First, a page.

There is no defense attorney of record in the case. Queries to George Yoss were not returned. John H. Horne, former managing partner of the firm’s Atlanta office and now with Weissman Nowack Curry & Wilco, said he knew nothing about the suit or its allegations.

Rosen said his client would not allow him to comment on the suit.

Seized Sander

The legal malpractice complaint in Atlanta stems from a dispute that began in 2008 when Adorno & Yoss’ client, North Carolina-based equipment manufacturer Costa & Grissom Machinery, filed a complaint against a Chinese competitor, Qingdao Giantway Machinery and co-defendant Lobo Machinery. The suit alleged a sanding machine displayed at an Atlanta woodworking trade show purportedly made by Giantway and bearing Lobo’s logo was actually made by Costa & Grissom.

The suit was originally filed in Fulton County Superior Court, where a judge granted a temporary restraining order and ordered the machine seized. The case was removed to Atlanta federal court, where U.S. District Judge Charles A. Pannell Jr. ordered Costa & Grissom to post a $200,000 bond requested by Giantway as security for what it claimed was the wrongful seizure of its sander.

There followed what Pannell would later term a “contentious motions practice,” during which Costa & Grissom was represented by Ichter and Weiss.

In court orders, Pannell severely criticized both Costa & Grissom CEO Scott Grissom and the company’s attorneys. Pannell wrote they had “acted willfully in bad faith, vexatiously, wantonly and for oppressive reasons” and had “blatantly misrepresented the law” by selectively quoting from a Georgia statute regarding trademark infringement to make it appear the seizure was lawful when it was not.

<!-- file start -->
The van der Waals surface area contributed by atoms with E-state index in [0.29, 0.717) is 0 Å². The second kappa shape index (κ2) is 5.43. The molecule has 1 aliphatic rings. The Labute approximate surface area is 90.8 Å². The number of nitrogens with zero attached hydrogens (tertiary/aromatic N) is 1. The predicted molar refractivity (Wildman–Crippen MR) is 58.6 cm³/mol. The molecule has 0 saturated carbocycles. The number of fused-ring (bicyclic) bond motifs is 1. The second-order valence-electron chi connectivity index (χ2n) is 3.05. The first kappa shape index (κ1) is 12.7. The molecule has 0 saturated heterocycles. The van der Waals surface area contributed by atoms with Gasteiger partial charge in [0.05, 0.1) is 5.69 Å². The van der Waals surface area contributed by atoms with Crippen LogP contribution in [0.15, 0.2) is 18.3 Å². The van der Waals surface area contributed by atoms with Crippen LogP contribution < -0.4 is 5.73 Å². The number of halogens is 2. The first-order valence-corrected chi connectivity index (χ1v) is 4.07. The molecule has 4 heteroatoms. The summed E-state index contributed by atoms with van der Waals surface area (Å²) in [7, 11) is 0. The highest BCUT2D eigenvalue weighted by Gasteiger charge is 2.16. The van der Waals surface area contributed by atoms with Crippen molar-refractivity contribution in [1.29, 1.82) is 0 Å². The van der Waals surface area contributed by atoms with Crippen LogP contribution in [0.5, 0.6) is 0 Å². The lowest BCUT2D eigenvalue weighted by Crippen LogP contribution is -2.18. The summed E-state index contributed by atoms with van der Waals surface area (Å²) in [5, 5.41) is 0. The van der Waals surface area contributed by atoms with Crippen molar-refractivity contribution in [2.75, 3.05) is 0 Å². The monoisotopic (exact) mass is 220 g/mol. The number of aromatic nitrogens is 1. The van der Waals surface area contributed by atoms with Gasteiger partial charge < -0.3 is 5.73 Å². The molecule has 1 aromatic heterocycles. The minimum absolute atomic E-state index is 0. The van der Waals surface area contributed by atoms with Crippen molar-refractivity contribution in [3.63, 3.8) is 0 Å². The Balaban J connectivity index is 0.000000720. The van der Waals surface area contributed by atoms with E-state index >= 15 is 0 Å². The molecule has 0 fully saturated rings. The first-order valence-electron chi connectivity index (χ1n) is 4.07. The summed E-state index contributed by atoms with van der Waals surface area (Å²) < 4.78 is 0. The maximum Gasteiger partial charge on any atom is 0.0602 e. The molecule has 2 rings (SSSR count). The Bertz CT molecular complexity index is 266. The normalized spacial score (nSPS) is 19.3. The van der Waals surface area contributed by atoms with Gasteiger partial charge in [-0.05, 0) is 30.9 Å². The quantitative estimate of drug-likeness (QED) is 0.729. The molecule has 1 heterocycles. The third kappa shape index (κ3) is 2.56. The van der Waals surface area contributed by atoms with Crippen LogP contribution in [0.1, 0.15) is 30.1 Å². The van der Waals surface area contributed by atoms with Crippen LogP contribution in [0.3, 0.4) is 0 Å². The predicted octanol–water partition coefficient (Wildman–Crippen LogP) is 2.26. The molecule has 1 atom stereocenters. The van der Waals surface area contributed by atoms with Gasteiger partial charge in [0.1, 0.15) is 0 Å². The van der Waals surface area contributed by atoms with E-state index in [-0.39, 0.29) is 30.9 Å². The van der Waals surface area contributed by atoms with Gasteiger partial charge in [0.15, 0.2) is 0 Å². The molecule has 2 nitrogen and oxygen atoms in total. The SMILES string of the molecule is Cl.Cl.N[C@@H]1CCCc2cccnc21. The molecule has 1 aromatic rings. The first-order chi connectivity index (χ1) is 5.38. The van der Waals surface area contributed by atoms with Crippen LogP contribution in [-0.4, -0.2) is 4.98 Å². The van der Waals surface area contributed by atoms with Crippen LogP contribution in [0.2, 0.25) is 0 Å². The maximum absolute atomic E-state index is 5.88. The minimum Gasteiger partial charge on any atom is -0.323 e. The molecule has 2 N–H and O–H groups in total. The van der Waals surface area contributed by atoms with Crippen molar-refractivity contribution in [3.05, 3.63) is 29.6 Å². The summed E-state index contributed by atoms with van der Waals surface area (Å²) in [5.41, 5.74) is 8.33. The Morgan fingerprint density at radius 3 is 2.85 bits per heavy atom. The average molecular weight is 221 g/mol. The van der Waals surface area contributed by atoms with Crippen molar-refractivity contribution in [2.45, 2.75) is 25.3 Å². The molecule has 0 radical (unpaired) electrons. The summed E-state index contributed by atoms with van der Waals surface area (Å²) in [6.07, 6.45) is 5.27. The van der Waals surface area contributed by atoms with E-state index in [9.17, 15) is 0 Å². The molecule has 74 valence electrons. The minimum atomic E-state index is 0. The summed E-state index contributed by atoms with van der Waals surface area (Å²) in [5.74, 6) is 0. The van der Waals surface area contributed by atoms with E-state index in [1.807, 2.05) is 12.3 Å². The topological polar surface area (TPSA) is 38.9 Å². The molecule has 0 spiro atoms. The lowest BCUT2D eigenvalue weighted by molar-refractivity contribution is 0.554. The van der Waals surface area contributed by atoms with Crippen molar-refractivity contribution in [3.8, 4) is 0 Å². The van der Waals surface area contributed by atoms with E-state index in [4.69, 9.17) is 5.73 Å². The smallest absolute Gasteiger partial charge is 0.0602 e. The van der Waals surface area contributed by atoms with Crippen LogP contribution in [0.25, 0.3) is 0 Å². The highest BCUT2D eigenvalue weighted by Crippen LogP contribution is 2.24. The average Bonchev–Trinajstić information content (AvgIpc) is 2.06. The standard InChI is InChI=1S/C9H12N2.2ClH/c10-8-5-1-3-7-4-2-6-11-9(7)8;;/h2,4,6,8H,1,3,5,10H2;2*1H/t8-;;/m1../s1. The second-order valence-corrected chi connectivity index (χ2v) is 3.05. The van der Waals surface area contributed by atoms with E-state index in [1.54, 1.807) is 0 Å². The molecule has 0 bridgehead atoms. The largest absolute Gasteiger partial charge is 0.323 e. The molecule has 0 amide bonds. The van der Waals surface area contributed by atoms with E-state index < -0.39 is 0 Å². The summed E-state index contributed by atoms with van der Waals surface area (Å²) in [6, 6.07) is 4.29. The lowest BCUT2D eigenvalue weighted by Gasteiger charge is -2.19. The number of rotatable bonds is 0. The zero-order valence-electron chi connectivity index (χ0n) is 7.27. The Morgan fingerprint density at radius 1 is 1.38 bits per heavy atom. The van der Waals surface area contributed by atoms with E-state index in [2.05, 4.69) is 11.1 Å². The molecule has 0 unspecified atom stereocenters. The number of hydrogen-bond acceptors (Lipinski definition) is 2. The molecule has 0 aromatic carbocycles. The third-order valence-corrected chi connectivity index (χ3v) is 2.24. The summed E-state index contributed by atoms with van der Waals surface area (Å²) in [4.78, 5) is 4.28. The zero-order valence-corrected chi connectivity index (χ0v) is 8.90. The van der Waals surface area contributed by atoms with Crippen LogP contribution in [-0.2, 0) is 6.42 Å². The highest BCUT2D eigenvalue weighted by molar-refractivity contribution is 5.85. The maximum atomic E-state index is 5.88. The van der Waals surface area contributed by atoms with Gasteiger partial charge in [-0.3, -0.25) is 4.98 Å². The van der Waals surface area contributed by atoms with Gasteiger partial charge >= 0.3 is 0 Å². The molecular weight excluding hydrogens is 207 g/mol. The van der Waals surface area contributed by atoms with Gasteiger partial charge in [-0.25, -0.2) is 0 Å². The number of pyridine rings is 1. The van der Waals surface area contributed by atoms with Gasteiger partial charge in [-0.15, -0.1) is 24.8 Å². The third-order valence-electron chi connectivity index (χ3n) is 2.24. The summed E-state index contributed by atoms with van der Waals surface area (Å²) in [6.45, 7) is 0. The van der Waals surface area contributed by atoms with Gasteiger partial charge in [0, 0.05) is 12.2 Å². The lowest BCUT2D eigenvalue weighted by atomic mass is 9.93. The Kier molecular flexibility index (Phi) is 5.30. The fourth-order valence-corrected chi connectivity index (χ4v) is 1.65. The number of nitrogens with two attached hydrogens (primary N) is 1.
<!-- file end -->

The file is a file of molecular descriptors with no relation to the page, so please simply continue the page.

The judge also granted summary judgment to Giantway on its counterclaim for wrongful seizure of the sander.

Costa & Grissom, which had by then hired new counsel, and its former attorneys and their firm were ordered to pay almost $312,000 in attorney fees, costs and expenses.

Pannell later said Adorno & Yoss, Ichter and Weiss should pay additional fees and costs related to litigating the sanctions and an unsuccessful appeal to the 11th U.S. Circuit Court of Appeals. The costs were calculated to be about $380,000, although the judge never approved that sanction.

Instead, the case settled in March, and Pannell agreed to dismiss the sanctions with all parties’ consent, although he refused to soften the tone of his earlier orders.

“Lawyers in general, and the plaintiff’s former counsel in particular, must know that it is improper to misquote controlling law to a court and that knowingly doing so is sanctionable conduct,” he wrote. “The court finds no error in its prior orders and adheres to the findings and conclusions.”